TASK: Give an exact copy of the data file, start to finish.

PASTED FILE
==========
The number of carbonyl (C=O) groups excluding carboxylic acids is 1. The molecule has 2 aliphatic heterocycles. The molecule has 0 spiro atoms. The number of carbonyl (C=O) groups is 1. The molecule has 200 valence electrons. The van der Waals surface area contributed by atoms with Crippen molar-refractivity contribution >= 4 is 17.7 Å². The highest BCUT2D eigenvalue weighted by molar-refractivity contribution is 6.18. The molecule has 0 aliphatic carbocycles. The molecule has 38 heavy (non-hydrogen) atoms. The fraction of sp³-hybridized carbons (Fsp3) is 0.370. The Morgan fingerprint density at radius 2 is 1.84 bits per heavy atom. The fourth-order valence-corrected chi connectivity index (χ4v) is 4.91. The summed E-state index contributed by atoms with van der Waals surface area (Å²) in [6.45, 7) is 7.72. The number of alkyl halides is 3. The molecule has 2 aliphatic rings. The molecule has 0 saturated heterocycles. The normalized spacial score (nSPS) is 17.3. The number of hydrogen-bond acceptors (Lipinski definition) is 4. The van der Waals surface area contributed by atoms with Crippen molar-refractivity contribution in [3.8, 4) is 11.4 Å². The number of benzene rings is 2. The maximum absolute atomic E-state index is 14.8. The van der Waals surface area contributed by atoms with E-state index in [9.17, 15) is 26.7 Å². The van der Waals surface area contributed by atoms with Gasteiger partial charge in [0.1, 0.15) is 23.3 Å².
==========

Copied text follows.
The number of carbonyl (C=O) groups excluding carboxylic acids is 1. The molecule has 2 aliphatic heterocycles. The molecule has 0 spiro atoms. The number of carbonyl (C=O) groups is 1. The molecule has 200 valence electrons. The van der Waals surface area contributed by atoms with Crippen molar-refractivity contribution >= 4 is 17.7 Å². The highest BCUT2D eigenvalue weighted by molar-refractivity contribution is 6.18. The molecule has 0 aliphatic carbocycles. The molecule has 38 heavy (non-hydrogen) atoms. The fraction of sp³-hybridized carbons (Fsp3) is 0.370. The Morgan fingerprint density at radius 2 is 1.84 bits per heavy atom. The fourth-order valence-corrected chi connectivity index (χ4v) is 4.91. The summed E-state index contributed by atoms with van der Waals surface area (Å²) in [6.45, 7) is 7.72. The number of alkyl halides is 3. The molecule has 2 aliphatic rings. The molecule has 0 saturated heterocycles. The normalized spacial score (nSPS) is 17.3. The number of hydrogen-bond acceptors (Lipinski definition) is 4. The van der Waals surface area contributed by atoms with Crippen molar-refractivity contribution in [3.8, 4) is 11.4 Å². The number of benzene rings is 2. The maximum absolute atomic E-state index is 14.8. The van der Waals surface area contributed by atoms with E-state index in [9.17, 15) is 26.7 Å². The van der Waals surface area contributed by atoms with Gasteiger partial charge in [0.1, 0.15) is 23.3 Å².